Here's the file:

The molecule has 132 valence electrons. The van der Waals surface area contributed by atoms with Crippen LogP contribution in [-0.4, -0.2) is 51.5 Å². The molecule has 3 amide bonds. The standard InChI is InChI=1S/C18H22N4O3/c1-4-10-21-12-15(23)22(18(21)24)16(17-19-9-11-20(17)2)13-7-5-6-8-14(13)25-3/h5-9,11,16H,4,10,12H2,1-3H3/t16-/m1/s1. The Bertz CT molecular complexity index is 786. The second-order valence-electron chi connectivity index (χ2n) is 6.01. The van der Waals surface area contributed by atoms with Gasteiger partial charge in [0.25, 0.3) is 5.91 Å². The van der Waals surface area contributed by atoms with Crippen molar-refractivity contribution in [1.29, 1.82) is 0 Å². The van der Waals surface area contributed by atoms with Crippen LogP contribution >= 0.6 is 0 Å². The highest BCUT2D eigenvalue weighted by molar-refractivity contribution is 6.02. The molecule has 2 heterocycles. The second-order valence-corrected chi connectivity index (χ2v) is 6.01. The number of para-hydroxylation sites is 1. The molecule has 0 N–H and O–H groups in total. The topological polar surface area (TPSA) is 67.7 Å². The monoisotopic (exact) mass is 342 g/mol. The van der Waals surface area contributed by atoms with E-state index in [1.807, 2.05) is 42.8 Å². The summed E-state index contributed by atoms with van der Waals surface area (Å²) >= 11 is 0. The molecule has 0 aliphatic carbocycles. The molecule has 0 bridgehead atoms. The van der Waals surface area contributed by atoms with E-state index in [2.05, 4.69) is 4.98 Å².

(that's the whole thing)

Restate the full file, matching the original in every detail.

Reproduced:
The molecule has 132 valence electrons. The van der Waals surface area contributed by atoms with Crippen LogP contribution in [-0.4, -0.2) is 51.5 Å². The molecule has 3 amide bonds. The standard InChI is InChI=1S/C18H22N4O3/c1-4-10-21-12-15(23)22(18(21)24)16(17-19-9-11-20(17)2)13-7-5-6-8-14(13)25-3/h5-9,11,16H,4,10,12H2,1-3H3/t16-/m1/s1. The Bertz CT molecular complexity index is 786. The second-order valence-electron chi connectivity index (χ2n) is 6.01. The van der Waals surface area contributed by atoms with Gasteiger partial charge in [0.25, 0.3) is 5.91 Å². The van der Waals surface area contributed by atoms with Crippen molar-refractivity contribution in [1.29, 1.82) is 0 Å². The van der Waals surface area contributed by atoms with Crippen LogP contribution >= 0.6 is 0 Å². The highest BCUT2D eigenvalue weighted by molar-refractivity contribution is 6.02. The molecule has 2 heterocycles. The second-order valence-corrected chi connectivity index (χ2v) is 6.01. The number of para-hydroxylation sites is 1. The molecule has 0 N–H and O–H groups in total. The topological polar surface area (TPSA) is 67.7 Å². The monoisotopic (exact) mass is 342 g/mol. The van der Waals surface area contributed by atoms with E-state index in [1.807, 2.05) is 42.8 Å². The summed E-state index contributed by atoms with van der Waals surface area (Å²) >= 11 is 0. The molecule has 0 aliphatic carbocycles. The molecule has 0 bridgehead atoms. The van der Waals surface area contributed by atoms with E-state index in [2.05, 4.69) is 4.98 Å².